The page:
My own political memories start with the anti-nuke law and the Rainbow Warrior. I remember finding it absurd and incredibly rude that big, faraway countries would presume to dictate to us what we do in our own country, then even go planting bombs. Opposition to nuclear weapons seemed so natural and obviously right to me. That was what got me radicalised. It would be nice to think my political views have matured somewhat since then (though I'm not always sure of that), but my feelings about those events haven't changed at all.

    And because somebody already mentioned Herbs and nzonscreen is a cool site (though it would be nice if the videos loaded a little quicker over here), I decided to get my daughter started early and showed her the video of French Letter. So she's only four months old and had no idea what she was watching. And she was born in a country that has nukes. But it's a great song, great video, and footage of the Rainbow Warrior and nuclear tests at Mururoa still elicit that exact same raw gut emotive response as they did way back then.

    Wellington • Since Jan 2007 • 2401 posts Report Reply

  • nzlemming, in reply to Simon Grigg,

    Bloody right too :)

    Okay, now you’re just taunting me deliberately :-D

    Waikanae • Since Nov 2006 • 2930 posts Report Reply

  • Sofie Bribiesca, in reply to Joe Wylie,

    One thing I'm certain of, the importance of personality over so-called intellect can't be underestimated. It's absolutely vital for everyone to have the chance to be themselves.

    HEAR HEAR!

    here and there. • Since Nov 2007 • 6796 posts Report Reply

  • Sofie Bribiesca, in reply to Craig Ranapia,

    Hey, is it OK if I didn't have any particular views on the Springbok Tour at the time. I am so ashamed of my nine year-old lack of socio-political consciousness. :)

    That's ok in my book. Reading these memoirs above just made me realise, I had just spent another day stoned in Austalia. My bad. :)

    here and there. • Since Nov 2007 • 6796 posts Report Reply

  • Rich Lock, in reply to recordari,

    my La Marzocco Linea

    Do you really have one?

    Two, actually. One has it's own dedicated room in my palatial Devonport mansion. Three butlers and two cooks later, I'm managing to get an at least tolerably drinkable cup of coffee out of that one (can't get the staff these days).

    It's the one I've had plumbed in to the Lamborghini I'm having trouble with. My chauffeur has expressed his bafflement (and to be fair, it's not really within his purview), so I thought I'd ask you chaps at PAS, being the class-traitor connoisseurs of fine coffee that you are infamously known for.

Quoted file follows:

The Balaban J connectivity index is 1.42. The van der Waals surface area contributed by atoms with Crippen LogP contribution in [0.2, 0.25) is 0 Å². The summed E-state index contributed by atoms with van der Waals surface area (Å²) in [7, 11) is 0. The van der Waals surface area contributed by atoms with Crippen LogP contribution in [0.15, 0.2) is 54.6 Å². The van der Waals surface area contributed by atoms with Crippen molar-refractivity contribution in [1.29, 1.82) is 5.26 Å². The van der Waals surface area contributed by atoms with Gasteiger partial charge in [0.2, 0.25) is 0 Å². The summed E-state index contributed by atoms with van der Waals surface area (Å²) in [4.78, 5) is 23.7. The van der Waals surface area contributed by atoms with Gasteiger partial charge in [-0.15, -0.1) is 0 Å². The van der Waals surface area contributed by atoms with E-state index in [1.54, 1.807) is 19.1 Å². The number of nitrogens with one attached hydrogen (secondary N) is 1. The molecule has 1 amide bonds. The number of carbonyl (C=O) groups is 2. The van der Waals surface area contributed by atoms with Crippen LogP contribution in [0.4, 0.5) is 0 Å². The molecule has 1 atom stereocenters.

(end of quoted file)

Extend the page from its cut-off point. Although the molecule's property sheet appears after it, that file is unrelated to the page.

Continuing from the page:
back in the mother countr… • Since Feb 2007 • 2728 posts Report Reply

  • Che Tibby, in reply to Hilary Stace,

    Institutionalisation of disabled people was all done in the name of policy and with the best of intentions.

    they did the same thing with drug-addicted people in the late 60s and 70s as well. they just didn't know how to handle them.

    the back of an envelope • Since Nov 2006 • 2042 posts Report Reply

  • Sacha, in reply to Rich Lock,

    class-traitor connoisseurs of fine coffee

    tee-worthy

    Ak • Since May 2008 • 19697 posts Report Reply

  • Hilary Stace,

    In the mid-60s you could have wandered in and had a look for yourself, it was pretty open.

    But could the residents have readily left? From the account of the family member in the Spectrum Care book trying to get her older brother out in the 1980s was not possible.She talks about being only allowed to take him out for a short time and the distress of both of them when she had to take him back.

    Anne McDonald (who wrote her story in "Annie's coming out") was in a similar institution in Melbourne, St Nicholas's, in the 60s and 70s had to have a long court case to be able to leave.

    I have a friend who only recently found out he had a sibling who lived and died in Kimberley, and is angry and sad about it. I know it was a different era but surely we can keep trying to do better to our fellow humans.

    We still have remnants of such thinking in policy that only lets disabled adults who are in supported living, home for a few days a year. The provider needs them on site to get payment from the MoH. So harmless aging disabled people have to ration their trips home to see elderly parents or to attend family events.

    Wgtn • Since Jun 2008 • 3207 posts Report Reply

  • giovanni tiso, in reply to Rich Lock,

    It's the one I've had plumbed in to the Lamborghini I'm having trouble with.

    You keep the Lamborghini of cofee makers inside the Lamborghini of Lamborghinis? Respect.

    Wellington • Since Jun 2007 • 7473 posts Report Reply

  • recordari, in reply to Sacha,

    tee-worthy

    Who drinks tea?

    Two, actually.

    Show off. You can keep the Lamborghini, but. *

    [Redacted] Whatev's. Anyone want a coffee some time? Rumour has it mine are not too far away from a truck stop in Napoli, which has always been my life time goal.

    AUCKLAND • Since Dec 2009 • 2607 posts Report Reply

  • Paul Campbell,

    yeah, but they're both always in the garage having something done

    Dunedin • Since Nov 2006 • 2614 posts Report Reply

  • Sacha, in reply to Hilary Stace,

    We still have remnants of such thinking in policy that only lets disabled adults who are in supported living, home for a few days a year. The provider needs them on site to get payment from the MoH

    Such warehousing is pretty much the same sub-standard management mentality as measuring productivity by time spent at the desk.

    Ak • Since May 2008 • 19697 posts Report Reply

  • Rich Lock, in reply to recordari,

    I realise you are joking, and mocking at the same time

    Mocking with love, Recordari. With love. :)

    I actually use a Bialetti stovetop. Although I've started calling the man in the logo drawing 'Gio'.

    back in the mother countr… • Since Feb 2007 • 2728 posts Report Reply

  • recordari, in reply to Rich Lock,

    Mocking with love, Recordari. With love. :)

    I redacted, but thanks, and the offer stands. Some time in Spring I reckon.

    AUCKLAND • Since Dec 2009 • 2607 posts Report Reply